‘After Earth’ is slammed by critics: Should Will Smith give sci-fi a rest?

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Will Smith in 'After Earth' © 2013 Columbia Pictures

Will Smith in 'After Earth' © 2013 Columbia Pictures

At least on the surface, After Earth – Will Smith’s new science fiction flick that functions as a would-be vehicle for the budding career of his son, Jaden – appears enticing enough.

The trailers leading up to the movie’s official release (today) had all the ingredients of a big-budget summer blockbuster, in a summer chock-filled with such fare: compelling stars, mesmerizing special effects and a futuristic plot of both Dystopian and Shakespearian dimensions.

While it was highly unlikely (again, on the surface) to ever threaten the box office dominance of Iron Man 3, the Star Trek sequel or even Fast and the Furious 6, Smith’s movie at least seemed positioned to meet the megastar’s usual standard of an opening weekend north of $50 million.

What’s worse: The director or the reviews?

That is, until one gets an eyeful of the name of the director at the helm:

M. Night Shyamalan.

After reading that name, the initial enthusiasm I felt for After Earth was immediately sapped. It also explains why Will Smith – one of Hollywood’s most bankable stars and one of the reigning kings of the sci-fi/action genre – is now being savaged with some of the brutal reviews since…well, The Wild Wild West.

It sums up why my initial enthusiasm for After Earth was immediately sapped upon seeing that Shyamalan was attached to the project, and why Will Smith is now being victimized with some of the most negative reviews of his otherwise stellar career. The early critical returns would make for hilarious reading if they weren’t so unsparingly cruel and directed toward one of Hollywood’s most bankable actors.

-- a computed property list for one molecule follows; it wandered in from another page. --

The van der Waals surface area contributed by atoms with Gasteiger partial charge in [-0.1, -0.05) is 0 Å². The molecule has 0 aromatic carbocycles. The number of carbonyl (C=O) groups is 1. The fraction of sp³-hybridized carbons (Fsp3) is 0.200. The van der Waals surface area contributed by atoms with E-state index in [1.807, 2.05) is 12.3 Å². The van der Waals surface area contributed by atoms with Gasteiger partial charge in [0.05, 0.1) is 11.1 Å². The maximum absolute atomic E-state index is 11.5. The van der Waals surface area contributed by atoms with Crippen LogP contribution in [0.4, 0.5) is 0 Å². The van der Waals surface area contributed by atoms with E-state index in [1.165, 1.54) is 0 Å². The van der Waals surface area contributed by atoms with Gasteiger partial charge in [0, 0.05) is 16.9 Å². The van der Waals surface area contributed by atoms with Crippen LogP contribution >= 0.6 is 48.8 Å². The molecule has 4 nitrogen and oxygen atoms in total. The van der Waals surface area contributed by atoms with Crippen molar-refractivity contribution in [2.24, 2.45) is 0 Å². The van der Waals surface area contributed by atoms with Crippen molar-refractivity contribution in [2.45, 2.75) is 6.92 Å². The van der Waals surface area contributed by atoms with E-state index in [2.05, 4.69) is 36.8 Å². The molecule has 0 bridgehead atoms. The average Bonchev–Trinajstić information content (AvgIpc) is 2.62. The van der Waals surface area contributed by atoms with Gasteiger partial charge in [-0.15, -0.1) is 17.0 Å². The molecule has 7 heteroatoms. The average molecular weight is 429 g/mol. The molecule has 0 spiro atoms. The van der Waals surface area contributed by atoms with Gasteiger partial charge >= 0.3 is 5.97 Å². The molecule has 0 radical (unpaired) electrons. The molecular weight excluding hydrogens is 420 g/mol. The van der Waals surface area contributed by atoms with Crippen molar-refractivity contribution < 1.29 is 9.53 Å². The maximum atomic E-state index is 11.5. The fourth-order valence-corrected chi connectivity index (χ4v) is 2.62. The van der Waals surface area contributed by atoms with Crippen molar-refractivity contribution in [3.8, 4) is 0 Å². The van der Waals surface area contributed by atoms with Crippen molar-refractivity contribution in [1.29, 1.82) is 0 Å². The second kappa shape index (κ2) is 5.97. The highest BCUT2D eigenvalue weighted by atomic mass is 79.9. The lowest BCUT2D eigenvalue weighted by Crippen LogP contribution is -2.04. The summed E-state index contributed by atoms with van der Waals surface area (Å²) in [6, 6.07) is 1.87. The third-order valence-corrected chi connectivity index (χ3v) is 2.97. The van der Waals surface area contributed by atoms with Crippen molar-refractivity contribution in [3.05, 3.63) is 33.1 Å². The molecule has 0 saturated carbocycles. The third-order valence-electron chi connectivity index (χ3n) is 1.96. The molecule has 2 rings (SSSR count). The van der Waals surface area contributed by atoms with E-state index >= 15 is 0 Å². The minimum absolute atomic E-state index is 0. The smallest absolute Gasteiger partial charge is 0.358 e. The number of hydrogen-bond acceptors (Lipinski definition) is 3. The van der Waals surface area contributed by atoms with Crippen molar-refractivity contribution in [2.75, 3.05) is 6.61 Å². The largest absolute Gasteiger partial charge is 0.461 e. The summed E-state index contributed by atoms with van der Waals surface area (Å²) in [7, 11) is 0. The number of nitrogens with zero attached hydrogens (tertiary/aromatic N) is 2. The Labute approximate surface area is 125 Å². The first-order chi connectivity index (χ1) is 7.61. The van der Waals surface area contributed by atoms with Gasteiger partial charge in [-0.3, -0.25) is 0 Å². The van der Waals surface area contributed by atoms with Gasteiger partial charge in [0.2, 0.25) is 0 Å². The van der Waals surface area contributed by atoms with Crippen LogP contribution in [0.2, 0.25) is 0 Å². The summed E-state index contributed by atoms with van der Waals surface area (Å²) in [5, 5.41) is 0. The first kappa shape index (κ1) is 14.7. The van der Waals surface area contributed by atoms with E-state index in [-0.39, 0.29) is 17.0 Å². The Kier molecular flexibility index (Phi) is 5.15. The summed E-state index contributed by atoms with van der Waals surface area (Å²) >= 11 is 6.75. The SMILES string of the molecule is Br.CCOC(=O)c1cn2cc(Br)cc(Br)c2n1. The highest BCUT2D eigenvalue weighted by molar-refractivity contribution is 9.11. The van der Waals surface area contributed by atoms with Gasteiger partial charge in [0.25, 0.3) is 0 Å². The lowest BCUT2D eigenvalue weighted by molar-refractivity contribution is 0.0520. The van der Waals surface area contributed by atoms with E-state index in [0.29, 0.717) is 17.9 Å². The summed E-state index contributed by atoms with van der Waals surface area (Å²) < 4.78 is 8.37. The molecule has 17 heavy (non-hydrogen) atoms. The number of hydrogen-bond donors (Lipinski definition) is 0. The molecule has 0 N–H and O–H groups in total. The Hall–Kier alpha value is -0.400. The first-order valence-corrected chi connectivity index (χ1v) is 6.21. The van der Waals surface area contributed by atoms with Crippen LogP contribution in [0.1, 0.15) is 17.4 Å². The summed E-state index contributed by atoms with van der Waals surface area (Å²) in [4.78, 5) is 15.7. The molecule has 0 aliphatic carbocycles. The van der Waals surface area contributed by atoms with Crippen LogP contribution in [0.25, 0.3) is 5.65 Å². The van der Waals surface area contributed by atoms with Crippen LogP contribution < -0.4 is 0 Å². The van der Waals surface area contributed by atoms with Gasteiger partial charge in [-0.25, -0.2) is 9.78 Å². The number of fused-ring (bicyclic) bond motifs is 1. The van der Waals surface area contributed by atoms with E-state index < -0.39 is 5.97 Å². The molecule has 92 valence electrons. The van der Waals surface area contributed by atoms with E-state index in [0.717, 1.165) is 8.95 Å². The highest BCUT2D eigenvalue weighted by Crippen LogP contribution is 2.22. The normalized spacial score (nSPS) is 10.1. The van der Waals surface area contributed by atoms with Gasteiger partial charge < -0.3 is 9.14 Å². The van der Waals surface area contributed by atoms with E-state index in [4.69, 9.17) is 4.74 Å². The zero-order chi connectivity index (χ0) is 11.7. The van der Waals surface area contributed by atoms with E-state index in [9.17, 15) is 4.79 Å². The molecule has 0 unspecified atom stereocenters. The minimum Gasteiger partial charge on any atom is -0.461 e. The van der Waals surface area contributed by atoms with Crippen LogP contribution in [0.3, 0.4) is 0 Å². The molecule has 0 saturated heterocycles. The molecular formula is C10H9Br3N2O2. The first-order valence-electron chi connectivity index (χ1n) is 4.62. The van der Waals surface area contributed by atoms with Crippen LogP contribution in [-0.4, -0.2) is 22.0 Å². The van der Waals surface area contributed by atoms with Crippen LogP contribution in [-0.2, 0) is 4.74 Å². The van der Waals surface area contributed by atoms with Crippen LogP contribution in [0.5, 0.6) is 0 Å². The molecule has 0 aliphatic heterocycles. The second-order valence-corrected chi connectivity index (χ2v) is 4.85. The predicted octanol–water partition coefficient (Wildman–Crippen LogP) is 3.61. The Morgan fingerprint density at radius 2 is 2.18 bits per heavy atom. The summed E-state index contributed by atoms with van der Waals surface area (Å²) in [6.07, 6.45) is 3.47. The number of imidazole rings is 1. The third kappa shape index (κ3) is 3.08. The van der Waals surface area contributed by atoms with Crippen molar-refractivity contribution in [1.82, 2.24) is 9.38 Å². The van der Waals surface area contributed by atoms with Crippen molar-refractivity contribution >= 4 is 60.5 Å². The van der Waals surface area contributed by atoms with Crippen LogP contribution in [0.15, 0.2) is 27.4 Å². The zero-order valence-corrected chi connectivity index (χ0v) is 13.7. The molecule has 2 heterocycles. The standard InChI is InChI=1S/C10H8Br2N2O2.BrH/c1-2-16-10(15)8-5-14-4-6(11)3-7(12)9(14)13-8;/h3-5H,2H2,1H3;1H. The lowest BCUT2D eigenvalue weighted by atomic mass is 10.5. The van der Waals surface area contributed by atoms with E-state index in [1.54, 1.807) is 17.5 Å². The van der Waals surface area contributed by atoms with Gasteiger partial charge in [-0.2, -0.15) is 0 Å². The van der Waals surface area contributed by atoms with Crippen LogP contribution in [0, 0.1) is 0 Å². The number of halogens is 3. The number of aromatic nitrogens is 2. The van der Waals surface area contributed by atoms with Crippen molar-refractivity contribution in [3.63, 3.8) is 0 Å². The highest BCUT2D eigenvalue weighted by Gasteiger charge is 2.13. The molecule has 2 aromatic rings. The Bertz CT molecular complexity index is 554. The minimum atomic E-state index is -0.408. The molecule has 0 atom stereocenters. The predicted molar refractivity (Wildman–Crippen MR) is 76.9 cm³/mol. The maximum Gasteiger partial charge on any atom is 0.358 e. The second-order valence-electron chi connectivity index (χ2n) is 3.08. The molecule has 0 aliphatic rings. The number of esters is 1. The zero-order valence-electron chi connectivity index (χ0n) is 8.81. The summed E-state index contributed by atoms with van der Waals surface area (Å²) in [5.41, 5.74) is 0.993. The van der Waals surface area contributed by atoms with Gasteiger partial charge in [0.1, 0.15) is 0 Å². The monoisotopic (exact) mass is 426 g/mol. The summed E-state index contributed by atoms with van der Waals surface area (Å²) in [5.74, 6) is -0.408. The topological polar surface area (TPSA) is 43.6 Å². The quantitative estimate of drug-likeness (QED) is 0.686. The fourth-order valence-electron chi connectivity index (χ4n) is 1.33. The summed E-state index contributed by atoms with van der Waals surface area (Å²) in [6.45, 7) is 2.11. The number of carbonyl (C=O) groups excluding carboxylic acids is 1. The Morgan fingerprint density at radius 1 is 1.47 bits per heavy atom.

The Chicago Tribune’s Richard Roeper unceremoniously christened it “one of the worst films of 2013” – never mind that there are still six months left in the year, and dozens of movies yet to hit the big screen; the St. Louis Post Dispatch wistfully called the move “a bad dream” that’s “for real.” Meanwhile, the New York Daily News heaped scorn on the Fresh Prince’s latest by saying, “Summer 2013 has its first bomb, and sadly, it’s landed right on Will Smith.”

Will Smith’s Catwoman?

Ouch. Smith’s versatility and charisma are certain to inoculate him from the possibility that After Earth could become what Catwoman was to Halle Berry. (Surely you’d be forgiven for forgetting that bit of cinematic detritus, even if the star herself has never quite recovered.)  At a minimum, it gives people something else to talk about other than the state of his marriage to Jada Pinkett-Smith, although it could help sink his son’s career before it even begins. Although it remains to be seen whether moviegoers will plunk down money on the film despite the savage reviews, it does raise certain questions about Smith’s future film choices. More specifically, might it be time for Smith to retire the laser pistols?